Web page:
Even if the numbers look daunting, there are ways to build momentum toward tackling your debt strategically.
Like any cast member or viewer of Friday Night Lights could tell you, the most important thing for you to do when making a tackle is to keep your head up. If you keep your eye on the goal and use these tips, you can decrease your debt as quickly as possible.
Stick to a budget
Decreasing debt is rarely a painless process, but if you pay attention to detail you can make it more painstaking than painful.
It will require diligence to plan a budget and discipline to stick to it. But budgeting is the first step toward eliminating debt. First, make a list of all of your outstanding debts. Next, tally your income so you know exactly how much you have to pay towards that list.
You don’t have to eliminate discretionary spending from your life, but do be discretionary. The more money you allocate to paying your debt each month, the more quickly you can eliminate it.
Study your rates and make a plan
Each month, pay more on the line of credit that charges the highest interest rate than on your other debts.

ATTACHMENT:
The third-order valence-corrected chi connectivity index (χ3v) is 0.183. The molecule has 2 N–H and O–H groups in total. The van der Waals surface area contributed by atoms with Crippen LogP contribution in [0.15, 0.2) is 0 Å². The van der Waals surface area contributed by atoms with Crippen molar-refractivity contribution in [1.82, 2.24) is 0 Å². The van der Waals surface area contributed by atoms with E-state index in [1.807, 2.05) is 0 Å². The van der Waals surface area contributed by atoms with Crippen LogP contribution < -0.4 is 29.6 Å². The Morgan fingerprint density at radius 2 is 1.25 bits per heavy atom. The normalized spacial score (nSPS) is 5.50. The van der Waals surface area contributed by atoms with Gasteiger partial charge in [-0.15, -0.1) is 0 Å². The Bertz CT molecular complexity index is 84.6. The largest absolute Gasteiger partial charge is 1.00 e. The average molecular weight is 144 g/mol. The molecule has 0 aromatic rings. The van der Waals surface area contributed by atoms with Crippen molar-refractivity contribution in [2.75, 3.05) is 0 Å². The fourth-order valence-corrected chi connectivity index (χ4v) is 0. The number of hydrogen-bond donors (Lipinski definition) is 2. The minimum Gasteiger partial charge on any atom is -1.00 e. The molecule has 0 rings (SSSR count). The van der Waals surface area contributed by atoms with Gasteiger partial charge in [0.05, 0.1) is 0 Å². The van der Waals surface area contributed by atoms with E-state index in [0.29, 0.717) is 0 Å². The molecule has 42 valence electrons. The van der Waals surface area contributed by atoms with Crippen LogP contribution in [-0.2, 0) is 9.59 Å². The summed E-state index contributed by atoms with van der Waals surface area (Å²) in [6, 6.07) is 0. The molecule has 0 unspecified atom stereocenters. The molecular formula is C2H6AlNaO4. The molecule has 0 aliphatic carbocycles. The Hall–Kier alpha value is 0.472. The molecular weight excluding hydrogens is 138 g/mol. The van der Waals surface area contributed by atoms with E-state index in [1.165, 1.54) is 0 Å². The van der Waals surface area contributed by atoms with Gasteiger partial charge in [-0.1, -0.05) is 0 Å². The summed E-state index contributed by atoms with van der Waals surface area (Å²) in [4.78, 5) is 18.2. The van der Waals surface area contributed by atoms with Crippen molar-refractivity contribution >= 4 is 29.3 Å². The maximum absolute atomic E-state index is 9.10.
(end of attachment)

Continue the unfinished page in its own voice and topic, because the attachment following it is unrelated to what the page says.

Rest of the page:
If you have outstanding student loans, two credit cards, and an IOU for Mom or Dad, the highest interest rate is most likely going to land with your credit card (department store cards tend to have especially high interest rates). If you can afford to spend $100 per month more on your bills than you owe, use all of that $100 on the debt with the highest rates. You’ll save more money over time this way.
Once you achieve your first even balance, apply that $100 and your balance from the first card to the account with the next highest interest rate and start the process over. Your next debt will decrease more quickly than the first one because you have more money to allocate to it each month.
If you need a more immediate sense of satisfaction, apply the above strategy to the account with the lowest balance. You will then be able to pay off debts at a quicker pace — spending more money per month on smaller balances — if not in the most efficient way (based on long-term, overall spending).
It may be worth the sense of accomplishment to pay more, long-term, in interest rates. The trick is to keep allocating the same amount or more each month to your bills — regardless of the amount you owe — in order to overcome your debt.